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Yemeni lawmakers angered by Easter violation of parliamentary drone ban, as US pledges to maintain secrecy
Yemeni MPs have voted to summon the Yemeni Minister of Interior and Minister of Defense over drone strikes which occurred over the Easter weekend killing at least four civilians. These strikes contravened a parliamentary resolution passed in December 2013 banning the use of drones on Yemeni territory.
In a parliamentary session on Sunday, MPs described the ongoing drone program as illegal, beyond the pale of international norms, and a violation of Yemeni sovereignty.
A Yemeni news source reported that the MP for Al-Bayda, the region in which four civilians were killed in a strike on April 19, stated that ongoing drone strikes are a primary motivation for locals to join Al-Qaeda.
Yemen's parliamentary vote came only days before it was revealed that the US Senate has axed a legal provision which would have required the Administration to report on drone casualties.
The Yemeni government has admitted that the Easter weekend killings mistakenly killed civilians. The US has made no comment, either to Yemeni lawmakers or the Yemeni people.
Yemeni MP Zaid Alshami said: “The US and Yemeni governments bear the responsibility for these utterly counterproductive killings which only increase sympathy for Al-Qaeda and revenge. These attacks continue to take place without warning, information or parliamentary approval. All we see is killing outside of the rule-of-law, which has increased the retaliatory violence, explosions and instability which are destroying Yemen and its people and destabilizing its economy. At the same time, Yemenis are only getting angrier at their government and the United States. These two governments must compensate bereaved Yemeni families, and end their drone attacks.”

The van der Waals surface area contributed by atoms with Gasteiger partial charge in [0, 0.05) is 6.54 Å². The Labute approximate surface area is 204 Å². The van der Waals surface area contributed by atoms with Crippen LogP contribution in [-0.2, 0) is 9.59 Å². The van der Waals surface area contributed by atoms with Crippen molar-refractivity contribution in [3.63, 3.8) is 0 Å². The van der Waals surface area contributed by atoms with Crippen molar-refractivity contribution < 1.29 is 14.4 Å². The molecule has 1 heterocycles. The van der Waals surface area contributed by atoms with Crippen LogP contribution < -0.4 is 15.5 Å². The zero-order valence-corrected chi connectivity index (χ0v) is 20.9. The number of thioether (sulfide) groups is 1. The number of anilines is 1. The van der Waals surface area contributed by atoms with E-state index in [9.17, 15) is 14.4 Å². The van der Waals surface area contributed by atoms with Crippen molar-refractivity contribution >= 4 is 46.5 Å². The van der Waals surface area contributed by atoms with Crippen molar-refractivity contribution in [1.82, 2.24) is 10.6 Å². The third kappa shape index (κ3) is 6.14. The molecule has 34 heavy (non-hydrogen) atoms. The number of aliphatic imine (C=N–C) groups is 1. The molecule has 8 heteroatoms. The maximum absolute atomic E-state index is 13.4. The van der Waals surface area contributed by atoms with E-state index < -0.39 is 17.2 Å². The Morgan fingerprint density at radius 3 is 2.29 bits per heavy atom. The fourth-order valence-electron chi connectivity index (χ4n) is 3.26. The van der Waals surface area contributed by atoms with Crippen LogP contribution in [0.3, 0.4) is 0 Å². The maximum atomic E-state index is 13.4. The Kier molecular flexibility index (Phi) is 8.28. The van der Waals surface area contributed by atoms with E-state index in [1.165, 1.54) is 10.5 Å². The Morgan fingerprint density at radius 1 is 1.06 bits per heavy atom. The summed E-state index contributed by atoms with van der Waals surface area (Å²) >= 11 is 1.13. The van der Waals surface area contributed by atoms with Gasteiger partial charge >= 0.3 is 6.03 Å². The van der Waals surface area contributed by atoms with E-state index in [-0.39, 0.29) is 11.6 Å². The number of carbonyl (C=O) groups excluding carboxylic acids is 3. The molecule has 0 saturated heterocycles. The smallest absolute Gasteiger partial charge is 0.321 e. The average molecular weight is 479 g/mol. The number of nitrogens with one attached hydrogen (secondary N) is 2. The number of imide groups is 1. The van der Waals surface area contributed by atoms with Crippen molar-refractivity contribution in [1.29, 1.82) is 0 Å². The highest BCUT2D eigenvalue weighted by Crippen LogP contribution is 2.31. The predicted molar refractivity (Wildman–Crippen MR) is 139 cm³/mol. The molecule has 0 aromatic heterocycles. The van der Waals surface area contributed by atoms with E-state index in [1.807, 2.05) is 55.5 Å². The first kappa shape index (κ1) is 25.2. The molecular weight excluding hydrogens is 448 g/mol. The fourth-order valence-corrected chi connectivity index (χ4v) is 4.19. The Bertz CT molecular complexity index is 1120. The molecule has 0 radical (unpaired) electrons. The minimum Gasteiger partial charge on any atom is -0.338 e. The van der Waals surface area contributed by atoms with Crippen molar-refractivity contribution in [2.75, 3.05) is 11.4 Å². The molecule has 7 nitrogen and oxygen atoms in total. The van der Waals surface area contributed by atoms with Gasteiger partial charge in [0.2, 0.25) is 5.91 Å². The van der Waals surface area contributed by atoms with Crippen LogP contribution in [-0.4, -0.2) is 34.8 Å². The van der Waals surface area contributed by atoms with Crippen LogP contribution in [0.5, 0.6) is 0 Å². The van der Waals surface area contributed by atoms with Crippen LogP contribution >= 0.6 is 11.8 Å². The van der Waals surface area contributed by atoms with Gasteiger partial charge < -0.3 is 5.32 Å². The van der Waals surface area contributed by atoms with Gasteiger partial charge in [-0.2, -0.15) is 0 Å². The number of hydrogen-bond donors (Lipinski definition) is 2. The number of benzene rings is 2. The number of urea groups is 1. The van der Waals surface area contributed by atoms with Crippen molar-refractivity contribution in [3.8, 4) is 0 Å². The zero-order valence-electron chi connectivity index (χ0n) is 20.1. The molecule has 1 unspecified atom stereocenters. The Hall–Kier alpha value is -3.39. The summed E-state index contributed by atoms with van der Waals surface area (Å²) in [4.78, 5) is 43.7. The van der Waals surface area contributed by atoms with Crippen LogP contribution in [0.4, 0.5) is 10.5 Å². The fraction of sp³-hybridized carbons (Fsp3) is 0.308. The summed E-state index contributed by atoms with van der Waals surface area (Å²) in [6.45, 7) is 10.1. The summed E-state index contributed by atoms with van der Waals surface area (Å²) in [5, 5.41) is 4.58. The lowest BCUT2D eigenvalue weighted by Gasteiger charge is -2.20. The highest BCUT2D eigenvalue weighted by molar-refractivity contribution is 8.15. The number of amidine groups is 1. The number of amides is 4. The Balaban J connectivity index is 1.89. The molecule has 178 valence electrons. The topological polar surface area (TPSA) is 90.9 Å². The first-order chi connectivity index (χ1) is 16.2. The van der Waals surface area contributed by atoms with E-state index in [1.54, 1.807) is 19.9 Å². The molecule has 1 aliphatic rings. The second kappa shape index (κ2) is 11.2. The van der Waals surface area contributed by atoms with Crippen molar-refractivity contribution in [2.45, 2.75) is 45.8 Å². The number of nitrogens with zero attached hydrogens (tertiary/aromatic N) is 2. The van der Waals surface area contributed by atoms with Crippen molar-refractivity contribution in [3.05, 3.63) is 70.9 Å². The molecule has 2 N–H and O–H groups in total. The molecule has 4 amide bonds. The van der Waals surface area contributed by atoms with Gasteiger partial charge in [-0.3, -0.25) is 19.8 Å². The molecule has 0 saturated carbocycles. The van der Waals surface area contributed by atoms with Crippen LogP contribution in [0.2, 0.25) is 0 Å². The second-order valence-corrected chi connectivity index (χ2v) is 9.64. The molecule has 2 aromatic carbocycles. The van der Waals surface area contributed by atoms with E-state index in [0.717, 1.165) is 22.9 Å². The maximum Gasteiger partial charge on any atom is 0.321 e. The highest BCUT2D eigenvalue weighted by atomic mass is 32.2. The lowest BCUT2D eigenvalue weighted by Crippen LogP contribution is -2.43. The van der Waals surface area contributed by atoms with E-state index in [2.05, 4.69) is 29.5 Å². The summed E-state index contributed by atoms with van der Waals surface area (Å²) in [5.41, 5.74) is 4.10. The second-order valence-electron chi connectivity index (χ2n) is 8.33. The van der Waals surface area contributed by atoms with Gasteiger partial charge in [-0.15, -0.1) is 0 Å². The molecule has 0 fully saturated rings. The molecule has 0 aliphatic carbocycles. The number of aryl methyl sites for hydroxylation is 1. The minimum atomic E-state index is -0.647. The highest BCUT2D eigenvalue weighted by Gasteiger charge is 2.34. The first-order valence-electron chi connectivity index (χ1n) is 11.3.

Reprieve's Strategic Director Cori Crider said: “We’re still largely in the dark about who died in the massive strikes over Easter, but Reprieve’s initial findings about al-Bayda are worrying. Meanwhile, drones are driving a dangerous wedge between the US and Yemen. The Obama administration claims to support democracy in Yemen; it’s time for the US put its money where its mouth is, and bring its counter-terrorism policies within the rule of law.”
Notes to editors
1. For further information, please contact katherine.oshea@
2. The two ministers summoned by Yemeni parliamentarians were the Minister of Defence, Major General Mohammed Nasser Ahmed and the Minister of Interior, Major General Abdo Hussein Al-Tareb.
3. Reprieve US opened in New York City in February 2014. A partner organization to Reprieve UK, Reprieve US provides advocacy and litigation aimed at stopping abuses in the death penalty and in counter-terrorism. For information about the work of Reprieve US please visit reprieve.org or contact Katherine O’Shea on firstname.lastname@example.org or +1 917 855 8064.